Sad farewell to a beautiful soul and a wondrous voice—Ilyse Kusnetz
by Susan Lilley
The work of some poets is so intertwined with their authentic presence in the world that we can only marvel at the way their truth comes at us like a beam of light. Such a writer was Ilyse Kusnetz, who slipped the bonds of time on Tuesday after a three-year ordeal with cancer. Even in her time of illness, Ilyse was a conduit of love, hope, and above all, truth. Everyone who knew Ilyse can attest to her priceless qualities. But if I could create a personal Tarot card deck full of luminary people in my life, I would make Ilyse “The Encourager.”
The last time I saw Ilyse, she was well aware that she probably didn’t have much time left to walk the earth with the rest of us. She was busy thinking about “other things,” including making wonderful pendant necklaces, each with clusters of charms that might speak specifically to one special friend or another. I chose one with a steampunk vibe and the background of a London post mark. It represents, among other things, my vision of Ilyse as a wanderer, her extensive travels with her husband, Brian Turner, both beautiful writers with their eyes open to the world. As we talked through the afternoon that late summer Sunday, I wanted to concentrate on her, how she felt, her fears, her wellbeing. I wanted to be there for HER. She wanted to talk about art, love, beauty, what matters beyond this day or any day. She was transcendent, teaching me like she has taught so many others, more urgently now. And like she always has, she encouraged. Despite her precarious hold on life, she was concerned about my work, how and where it was going. The fact that she believed in me as a writer has meant more to me over the years than I ever got a chance to tell her.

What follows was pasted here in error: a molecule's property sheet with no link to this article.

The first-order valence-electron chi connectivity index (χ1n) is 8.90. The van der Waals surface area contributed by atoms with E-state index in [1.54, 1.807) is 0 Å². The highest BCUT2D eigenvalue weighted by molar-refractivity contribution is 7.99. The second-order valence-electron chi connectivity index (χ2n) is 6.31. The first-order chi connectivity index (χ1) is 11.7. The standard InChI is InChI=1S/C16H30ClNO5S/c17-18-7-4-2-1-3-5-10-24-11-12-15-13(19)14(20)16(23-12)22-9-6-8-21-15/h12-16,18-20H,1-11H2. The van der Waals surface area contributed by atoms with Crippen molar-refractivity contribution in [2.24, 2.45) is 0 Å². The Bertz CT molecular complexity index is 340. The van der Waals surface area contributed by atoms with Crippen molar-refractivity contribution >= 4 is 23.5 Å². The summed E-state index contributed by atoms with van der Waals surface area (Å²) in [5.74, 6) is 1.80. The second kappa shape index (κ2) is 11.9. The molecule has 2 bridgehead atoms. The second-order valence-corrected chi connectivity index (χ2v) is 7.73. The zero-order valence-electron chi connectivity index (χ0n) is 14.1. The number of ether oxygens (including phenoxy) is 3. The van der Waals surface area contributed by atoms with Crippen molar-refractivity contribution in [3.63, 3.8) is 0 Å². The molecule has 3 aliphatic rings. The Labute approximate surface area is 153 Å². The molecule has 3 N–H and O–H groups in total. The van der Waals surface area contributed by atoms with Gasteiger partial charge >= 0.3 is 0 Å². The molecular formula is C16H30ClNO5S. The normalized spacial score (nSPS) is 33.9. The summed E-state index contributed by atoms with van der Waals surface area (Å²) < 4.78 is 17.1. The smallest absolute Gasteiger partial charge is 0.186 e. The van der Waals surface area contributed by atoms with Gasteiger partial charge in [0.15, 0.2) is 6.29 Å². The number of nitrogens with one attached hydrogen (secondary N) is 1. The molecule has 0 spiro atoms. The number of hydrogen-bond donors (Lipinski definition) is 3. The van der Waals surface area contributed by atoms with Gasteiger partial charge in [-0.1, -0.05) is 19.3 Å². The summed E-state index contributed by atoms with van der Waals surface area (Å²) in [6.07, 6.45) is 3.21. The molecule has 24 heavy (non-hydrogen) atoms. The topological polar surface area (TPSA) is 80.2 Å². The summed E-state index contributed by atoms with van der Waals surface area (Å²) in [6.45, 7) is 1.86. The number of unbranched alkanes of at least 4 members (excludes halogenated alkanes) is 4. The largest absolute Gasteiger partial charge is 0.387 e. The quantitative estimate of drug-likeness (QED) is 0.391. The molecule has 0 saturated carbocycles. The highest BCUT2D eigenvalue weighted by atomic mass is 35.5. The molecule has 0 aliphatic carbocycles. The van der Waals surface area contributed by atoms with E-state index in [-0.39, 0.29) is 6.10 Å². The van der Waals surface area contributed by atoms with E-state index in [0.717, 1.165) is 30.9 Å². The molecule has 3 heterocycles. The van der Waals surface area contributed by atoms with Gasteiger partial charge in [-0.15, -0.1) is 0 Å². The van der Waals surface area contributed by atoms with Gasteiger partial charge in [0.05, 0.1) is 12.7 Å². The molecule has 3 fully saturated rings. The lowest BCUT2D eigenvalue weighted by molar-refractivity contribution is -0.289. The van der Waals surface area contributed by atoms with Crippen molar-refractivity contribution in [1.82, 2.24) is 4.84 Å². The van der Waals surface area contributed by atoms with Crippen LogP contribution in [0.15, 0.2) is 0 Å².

Ilyse brought joy in so many ways—her gentle but on-target humor, her uncompromising appraisal of the world and its doings, her loyal caring as a friend, her sense of delight and youthful fun. In my phone is one of my favorites texts from her as we planned a week in Ireland a few summers ago: “Last one to the pub is a rotten egg!” Her eyes shone with brilliance, but also with love for her life and her husband; I am so grateful to have been witness to one of the great marriages of true minds.
If you have never met or heard of Ilyse Kusnetz, you are fortunate that she left a body of work that can be discovered, savored. Her book Small Hours (Winner of the T. S. Eliot Prize) will speak for her. Along with other unforgettable work you can find online. Join me in honoring her by giving her gorgeous work its due. You can start here.